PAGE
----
The Real Pilates Standards of Training are distinguished by our focus on 4 key elements. Your weekly assignments are designed to develop your skill in each of these areas as well as your Anatomy, History and more.
WEEK 13 ANATOMY
Anatomy Course Overview:
Log in to Vimeo by clicking the link below and using the password “rpttanatomy”
And we’re back! We’re all about bones this week. The information from last week should help you organize this week’s info -try to think of the general layout of the skeleton in the reference and relational terms you learned last week. Again, you’ll head to vimeo make your notes, and then head to canvas to answer this week’s question.
WATCH Bones Video
Appendicular vs. Axial skeleton
Ribs and Sternum
Bones of the upper limb girdle
Bones of the lower limb girdle:
Bones of the lower limb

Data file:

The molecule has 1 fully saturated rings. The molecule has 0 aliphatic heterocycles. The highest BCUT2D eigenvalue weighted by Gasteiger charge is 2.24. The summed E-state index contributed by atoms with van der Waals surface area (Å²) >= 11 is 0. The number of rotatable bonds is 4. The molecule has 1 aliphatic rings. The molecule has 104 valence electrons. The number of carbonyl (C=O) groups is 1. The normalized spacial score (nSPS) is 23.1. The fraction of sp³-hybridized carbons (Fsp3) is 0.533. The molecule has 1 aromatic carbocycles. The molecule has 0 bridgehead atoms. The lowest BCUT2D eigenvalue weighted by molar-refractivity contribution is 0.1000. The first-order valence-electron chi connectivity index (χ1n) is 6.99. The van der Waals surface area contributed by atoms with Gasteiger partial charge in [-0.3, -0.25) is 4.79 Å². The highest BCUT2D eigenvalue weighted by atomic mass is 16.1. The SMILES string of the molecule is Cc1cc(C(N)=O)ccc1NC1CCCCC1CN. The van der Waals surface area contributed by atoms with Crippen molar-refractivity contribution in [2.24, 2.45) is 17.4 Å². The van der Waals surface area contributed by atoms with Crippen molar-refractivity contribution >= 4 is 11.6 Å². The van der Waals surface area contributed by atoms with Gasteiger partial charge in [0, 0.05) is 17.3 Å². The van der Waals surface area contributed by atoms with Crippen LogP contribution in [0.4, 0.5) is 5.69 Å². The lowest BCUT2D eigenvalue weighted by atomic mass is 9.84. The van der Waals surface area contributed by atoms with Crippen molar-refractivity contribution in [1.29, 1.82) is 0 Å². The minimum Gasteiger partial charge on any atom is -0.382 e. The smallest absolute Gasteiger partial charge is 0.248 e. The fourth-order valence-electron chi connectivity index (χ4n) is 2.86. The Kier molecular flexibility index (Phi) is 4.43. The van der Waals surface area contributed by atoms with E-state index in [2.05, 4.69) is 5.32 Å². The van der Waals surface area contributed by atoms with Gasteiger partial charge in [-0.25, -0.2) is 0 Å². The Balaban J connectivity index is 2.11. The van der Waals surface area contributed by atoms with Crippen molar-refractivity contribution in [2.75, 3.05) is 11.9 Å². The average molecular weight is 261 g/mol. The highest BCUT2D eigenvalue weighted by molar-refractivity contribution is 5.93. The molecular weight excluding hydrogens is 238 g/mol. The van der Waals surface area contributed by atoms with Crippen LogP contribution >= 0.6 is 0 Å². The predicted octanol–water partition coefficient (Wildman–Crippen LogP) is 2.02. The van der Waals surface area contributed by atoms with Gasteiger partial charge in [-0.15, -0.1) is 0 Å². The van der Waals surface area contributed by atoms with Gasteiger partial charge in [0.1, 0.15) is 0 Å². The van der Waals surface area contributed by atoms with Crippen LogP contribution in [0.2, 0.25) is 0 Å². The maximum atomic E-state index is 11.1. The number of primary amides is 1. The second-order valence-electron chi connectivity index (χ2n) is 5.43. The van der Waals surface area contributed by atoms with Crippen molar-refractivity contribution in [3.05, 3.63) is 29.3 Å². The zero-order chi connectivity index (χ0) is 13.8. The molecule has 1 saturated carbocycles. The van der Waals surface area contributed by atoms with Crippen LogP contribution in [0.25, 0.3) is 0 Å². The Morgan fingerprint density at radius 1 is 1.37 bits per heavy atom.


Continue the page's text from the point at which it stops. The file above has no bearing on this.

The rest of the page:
Bones of the upper limb
POST TO CANVAS:
The Lumbar skeleton has no articulation with the ribs allowing rotation to happen more freely than it does in the Thoracic spine. This puts the Lumbar spine at greater risk for injury. What have you learned about working with delicate backs and rotation? Give 5 examples of exercises that you would be cautious with?
Within the joints of the body, some girdles are built for mobility and others are for stability. In human development stability must happen before mobility. Give an example of how Pilates works this way as a system. Give an additional example of a Pilates exercise that works this way.
The word articulation comes from the Latin, “formation of vines”. In Pilates we typically use the word articulate as a verb to define certain actions. How do you think the noun “articulation” relates to the verb articulate.
Features of bones are influenced by two things geometry and mechanical pull. What is your reaction to the idea that bones can be re-modeled by muscles? Give an example of how you think this might work in one area of the body.
Bonus Question: The phrase “girdle of strength” is used to describe or define what in the Pilates Method?
HAVE A GREAT WEEK!